Human embryonic kidney 293 T cells (HEK293T) and HeLa cells were cultured in Dulbecco’s modified Eagle medium (DMEM)-HG (Invitrogen, Carlsbad, CA, USA) supplemented with 10% (v/v) fetal bovine serum (FBS), 100 U/mL penicillin, and 0.1 mg/mL streptomycin. The mammalian expression plasmids for hBEST1 WT, p.Ala195Val, and p.Trp93Cys were previously described22. The hBEST1 p.Ile38Ser mutant plasmids were generated by using PCR-based site-directed mutagenesis. Plasmids were transiently transfected into cells using Lipofectamine Plus (Invitrogen). For electrophysiological experiments, hBEST1 plasmids without tags were transfected at a 9:1 ratio with a plasmid expressing the green fluorescence protein (pEGFP-N1). An average transfection rate over 90% was confirmed by transfection with a plasmid expressing green fluorescence protein (Supplementary Fig. S3). For surface biotinylation, immunocytochemistry, and immunoblotting, hBEST1 plasmids containing a Myc-tag were used.


Electrophysiology in cultured cells

Anion channel activities were measured in HEK293T cells using the whole-cell patch clamp techniques reported previously22, 35. Briefly, cells were transferred into a bath mounted on a stage with an inverted microscope (IX-70; Olympus, Tokyo, Japan). Conventional whole-cell clamp was achieved by rupturing the patch membrane after forming a gigaseal. The bath solution was perfused at 5 mL/min. The voltage and current recordings were performed at room temperature (22–25 °C). Patch pipettes with a free-tip resistance of approximately 2–5 MΩ were connected to the head stage of a patch-clamp amplifier (Axopatch-700B; Molecular Devices, Sunnyvale, CA, USA). pCLAMP software v. 10.2 and Digidata-1440A (Molecular Devices) were used to acquire data and apply command pulses. AgCl reference electrodes were connected to the bath via a 1.5% agar bridge containing 3 M KCl solution. Voltage and current traces were stored and analyzed using Clampfit v. 10.2 and Origin v. 8.0 (OriginLab Corp., Northampton, MA, USA). Currents were sampled at 5 kHz. All data were low pass-filtered at 1 kHz.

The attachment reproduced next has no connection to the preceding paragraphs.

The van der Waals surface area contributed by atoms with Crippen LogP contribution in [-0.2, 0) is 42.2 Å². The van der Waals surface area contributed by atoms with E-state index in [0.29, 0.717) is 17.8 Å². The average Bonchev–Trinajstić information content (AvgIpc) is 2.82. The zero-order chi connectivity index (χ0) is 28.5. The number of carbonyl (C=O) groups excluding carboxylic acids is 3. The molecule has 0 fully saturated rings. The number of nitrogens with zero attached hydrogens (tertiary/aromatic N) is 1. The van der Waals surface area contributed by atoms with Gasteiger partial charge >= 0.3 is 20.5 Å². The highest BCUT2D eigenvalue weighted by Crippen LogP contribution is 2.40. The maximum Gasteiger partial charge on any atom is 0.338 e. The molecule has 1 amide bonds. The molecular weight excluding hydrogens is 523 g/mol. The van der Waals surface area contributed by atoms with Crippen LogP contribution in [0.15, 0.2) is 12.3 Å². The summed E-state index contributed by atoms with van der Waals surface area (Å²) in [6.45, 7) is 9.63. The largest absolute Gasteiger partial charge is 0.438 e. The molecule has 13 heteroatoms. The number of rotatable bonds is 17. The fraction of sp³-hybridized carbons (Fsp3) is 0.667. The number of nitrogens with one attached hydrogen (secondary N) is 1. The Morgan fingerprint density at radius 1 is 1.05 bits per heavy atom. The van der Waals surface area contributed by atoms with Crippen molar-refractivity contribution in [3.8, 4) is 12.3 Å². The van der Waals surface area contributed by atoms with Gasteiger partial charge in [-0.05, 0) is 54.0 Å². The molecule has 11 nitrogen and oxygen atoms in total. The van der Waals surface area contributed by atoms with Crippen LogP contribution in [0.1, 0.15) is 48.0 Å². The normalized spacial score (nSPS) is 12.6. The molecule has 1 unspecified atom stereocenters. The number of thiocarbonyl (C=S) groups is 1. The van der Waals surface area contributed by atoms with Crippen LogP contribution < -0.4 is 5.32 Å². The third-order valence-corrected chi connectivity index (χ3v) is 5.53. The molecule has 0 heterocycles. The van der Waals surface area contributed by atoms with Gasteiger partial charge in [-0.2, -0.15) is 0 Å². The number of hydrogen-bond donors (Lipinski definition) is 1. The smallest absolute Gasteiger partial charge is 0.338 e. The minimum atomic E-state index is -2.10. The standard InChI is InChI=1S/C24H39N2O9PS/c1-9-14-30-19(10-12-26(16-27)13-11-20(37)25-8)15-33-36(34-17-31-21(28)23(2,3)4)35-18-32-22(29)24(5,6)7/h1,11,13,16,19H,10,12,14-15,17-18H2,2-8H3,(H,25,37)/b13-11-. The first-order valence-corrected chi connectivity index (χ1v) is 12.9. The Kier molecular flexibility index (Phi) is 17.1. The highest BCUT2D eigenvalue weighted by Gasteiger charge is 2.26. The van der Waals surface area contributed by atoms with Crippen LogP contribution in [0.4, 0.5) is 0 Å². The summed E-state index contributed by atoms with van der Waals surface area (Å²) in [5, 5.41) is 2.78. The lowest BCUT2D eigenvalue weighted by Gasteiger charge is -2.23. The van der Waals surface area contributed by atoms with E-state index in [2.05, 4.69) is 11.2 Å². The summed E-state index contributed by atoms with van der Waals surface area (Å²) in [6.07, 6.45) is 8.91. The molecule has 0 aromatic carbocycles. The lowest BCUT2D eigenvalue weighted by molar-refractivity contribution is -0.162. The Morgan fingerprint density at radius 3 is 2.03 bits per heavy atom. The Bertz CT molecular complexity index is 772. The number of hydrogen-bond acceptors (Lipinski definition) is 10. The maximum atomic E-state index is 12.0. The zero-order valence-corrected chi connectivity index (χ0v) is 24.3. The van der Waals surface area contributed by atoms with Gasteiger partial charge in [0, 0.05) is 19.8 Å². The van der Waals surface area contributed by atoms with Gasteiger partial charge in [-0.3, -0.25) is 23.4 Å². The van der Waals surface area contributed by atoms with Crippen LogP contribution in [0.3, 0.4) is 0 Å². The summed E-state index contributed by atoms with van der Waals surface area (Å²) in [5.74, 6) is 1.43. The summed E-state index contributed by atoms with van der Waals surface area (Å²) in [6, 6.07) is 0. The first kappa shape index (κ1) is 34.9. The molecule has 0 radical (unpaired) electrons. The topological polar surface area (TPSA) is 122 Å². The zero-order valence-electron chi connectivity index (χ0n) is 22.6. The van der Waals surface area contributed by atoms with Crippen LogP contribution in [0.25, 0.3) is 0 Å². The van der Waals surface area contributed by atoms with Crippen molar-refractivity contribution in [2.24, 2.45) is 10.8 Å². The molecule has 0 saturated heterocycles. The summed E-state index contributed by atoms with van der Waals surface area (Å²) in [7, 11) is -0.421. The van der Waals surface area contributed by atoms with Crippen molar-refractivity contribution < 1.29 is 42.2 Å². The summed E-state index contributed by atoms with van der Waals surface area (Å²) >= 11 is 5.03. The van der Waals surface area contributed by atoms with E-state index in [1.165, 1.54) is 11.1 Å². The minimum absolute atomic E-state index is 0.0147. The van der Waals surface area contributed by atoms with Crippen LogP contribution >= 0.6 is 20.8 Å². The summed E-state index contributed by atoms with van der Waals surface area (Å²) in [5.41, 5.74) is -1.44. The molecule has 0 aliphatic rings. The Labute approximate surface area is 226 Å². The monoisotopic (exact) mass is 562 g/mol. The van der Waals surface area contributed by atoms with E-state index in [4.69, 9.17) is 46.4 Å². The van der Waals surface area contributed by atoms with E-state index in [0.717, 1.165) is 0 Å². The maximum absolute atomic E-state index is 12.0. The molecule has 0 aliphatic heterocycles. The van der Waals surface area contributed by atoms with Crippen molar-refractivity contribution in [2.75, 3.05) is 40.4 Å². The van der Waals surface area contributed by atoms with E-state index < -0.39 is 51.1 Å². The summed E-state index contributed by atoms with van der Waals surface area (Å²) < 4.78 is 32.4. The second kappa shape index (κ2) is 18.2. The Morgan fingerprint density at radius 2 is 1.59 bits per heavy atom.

The bath solution for the whole-cell patch clamp contained 146 mM N-methyl-d-glucamine-Cl (NMDG-Cl), 1 mM CaCl2, 1 mM MgCl2, 5 mM glucose, and 10 mM HEPES (pH 7.4). The pipette solution contained 148 mM NMDG-Cl, 1 mM MgCl2, 3 mM MgATP, 10 mM HEPES, and 5 mM ethylene glycol tetra-acetic acid (EGTA) (pH 7.2).The free Ca2+ concentrations of the buffer solutions were fixed to 1 μM by adjusting the Ca2+ chelator EGTA (5 mM) and CaCl2 concentrations using WEBMAX-C software (http://www.stanford.edu/~cpatton/maxc.html). The osmolarity of the bath solution was set to be 10 mOsm higher than that of the pipette solution by adding sorbitol to suppress the volume-activated anion channels. To determine the current-voltage (I-V) relationship, the clamp mode was shifted to voltage clamp mode, and the I-V curve was obtained by applying step pulses from −100 to 100 mV (voltage interval: 20 mV; duration: 2 s; holding potential: 0 mV).